Fairfax County’s Success Story

Fairfax County’s Success Story

Economic success: 50 years in the making.


Gerald Gordon

If you are a newcomer to Fairfax County, allow me to welcome you to one of the most dynamic communities anywhere in the world to live and work. It was the vision of many people to create this kind of community, so please allow me to offer a quick history lesson.

The Capital Beltway was completed in 1964. The same year the iconic highway opened, the Virginia General Assembly passed a law that created what is now called the Fairfax County Economic Development Authority. In the last 50 years, creation and growth of a diversified business community and local economy transformed a sleepy bedroom community in the shadow of the nation’s capital into what Time magazine has called “one of the great economic success stories of our time.”

How much of a success story? Fairfax County was home to no Fortune 500 companies in 1964, and today 10 of those businesses are based here. That’s more than 30 states. Today more than 400 foreign-owned businesses have a presence here, as do four companies on Black Enterprise magazine’s list of the 100 largest African American-owned companies, three companies on HispanicBusiness.com’s list of the 100 largest Hispanic-owned companies, and top companies that are Asian-, woman- and veteran-owned.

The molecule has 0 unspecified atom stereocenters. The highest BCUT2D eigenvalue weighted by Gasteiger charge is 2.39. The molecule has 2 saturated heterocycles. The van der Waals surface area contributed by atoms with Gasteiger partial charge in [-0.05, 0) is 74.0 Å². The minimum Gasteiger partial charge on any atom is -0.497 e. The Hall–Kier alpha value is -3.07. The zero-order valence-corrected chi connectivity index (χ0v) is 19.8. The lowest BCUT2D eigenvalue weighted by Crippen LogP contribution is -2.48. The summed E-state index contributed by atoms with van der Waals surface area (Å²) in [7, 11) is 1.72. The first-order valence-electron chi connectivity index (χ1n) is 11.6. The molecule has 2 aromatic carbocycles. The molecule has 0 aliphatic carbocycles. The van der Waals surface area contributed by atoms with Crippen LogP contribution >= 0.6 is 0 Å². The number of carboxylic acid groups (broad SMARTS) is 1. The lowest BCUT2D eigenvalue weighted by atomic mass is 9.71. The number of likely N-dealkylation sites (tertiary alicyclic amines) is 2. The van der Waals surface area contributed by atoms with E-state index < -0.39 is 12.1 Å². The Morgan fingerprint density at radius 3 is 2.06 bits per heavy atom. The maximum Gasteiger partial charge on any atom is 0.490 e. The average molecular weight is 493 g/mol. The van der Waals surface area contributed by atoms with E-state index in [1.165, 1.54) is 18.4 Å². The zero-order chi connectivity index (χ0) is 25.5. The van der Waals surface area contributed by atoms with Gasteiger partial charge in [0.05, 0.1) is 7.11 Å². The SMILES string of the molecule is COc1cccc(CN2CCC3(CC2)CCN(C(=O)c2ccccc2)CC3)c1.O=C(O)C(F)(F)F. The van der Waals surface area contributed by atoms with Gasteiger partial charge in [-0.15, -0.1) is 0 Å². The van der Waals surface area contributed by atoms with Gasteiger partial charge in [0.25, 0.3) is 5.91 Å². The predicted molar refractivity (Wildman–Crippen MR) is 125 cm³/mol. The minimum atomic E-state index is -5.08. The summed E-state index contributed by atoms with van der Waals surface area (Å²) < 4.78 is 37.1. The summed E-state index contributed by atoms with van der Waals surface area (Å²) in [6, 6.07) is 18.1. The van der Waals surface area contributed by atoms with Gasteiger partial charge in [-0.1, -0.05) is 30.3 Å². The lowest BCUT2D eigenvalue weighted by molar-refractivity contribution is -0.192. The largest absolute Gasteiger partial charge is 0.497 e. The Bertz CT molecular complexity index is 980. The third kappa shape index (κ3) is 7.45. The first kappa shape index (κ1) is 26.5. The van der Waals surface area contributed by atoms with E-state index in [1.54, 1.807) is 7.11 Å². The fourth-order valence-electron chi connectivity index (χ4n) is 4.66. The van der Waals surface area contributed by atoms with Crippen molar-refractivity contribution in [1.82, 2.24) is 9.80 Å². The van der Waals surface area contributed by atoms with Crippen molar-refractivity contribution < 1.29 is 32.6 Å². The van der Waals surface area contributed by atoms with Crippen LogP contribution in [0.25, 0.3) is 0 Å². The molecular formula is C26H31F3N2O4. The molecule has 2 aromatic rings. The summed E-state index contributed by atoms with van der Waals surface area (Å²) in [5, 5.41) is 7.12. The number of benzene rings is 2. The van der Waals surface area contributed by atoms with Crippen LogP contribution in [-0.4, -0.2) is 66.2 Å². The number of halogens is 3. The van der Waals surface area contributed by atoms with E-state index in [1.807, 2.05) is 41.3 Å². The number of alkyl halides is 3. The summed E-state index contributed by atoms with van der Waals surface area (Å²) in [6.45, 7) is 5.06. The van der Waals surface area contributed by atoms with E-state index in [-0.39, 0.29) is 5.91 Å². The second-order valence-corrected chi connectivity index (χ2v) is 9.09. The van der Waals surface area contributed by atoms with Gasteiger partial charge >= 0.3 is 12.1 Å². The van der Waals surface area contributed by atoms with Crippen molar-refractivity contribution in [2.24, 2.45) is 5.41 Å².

Today Fairfax County is the second-largest suburban office market in the United States. Almost no matter where you live, yo

u can see how the county continues to evolve as a business location. The first phase of Metro’s Silver Line rail service further enhances the attractiveness of Tysons Corner and Reston, while the second phase will link Herndon and Washington Dulles International Airport to the rest of the Washington region in 2018.

Southeastern Fairfax County (Springfield, Lorton and the Richmond Highway corridor) are becoming important office centers thanks to growth at Fort Belvoir. The Mosaic District in Merrifield is a popular destination, and the Springfield Town Center opening this fall promises to be a magnet for that area.

As I suggested earlier, this evolution of Fairfax County has been no accident. It has been a strategy driven by a consistent vision: A strong and consistent economic development program that attracts companies and helps them stay and grow here creates job opportunities, builds a strong commercial tax base that holds down residential taxes, and allows the Board of Supervisors to provide high-quality public services that enhance the quality of life here.

Yes, Fairfax County has changed tremendously since 1964. But, even with all the progress that has happened, we believe even better times lay ahead.

Gerald L. Gordon, Ph.D., is president and CEO of the Fairfax County Economic Development Authority.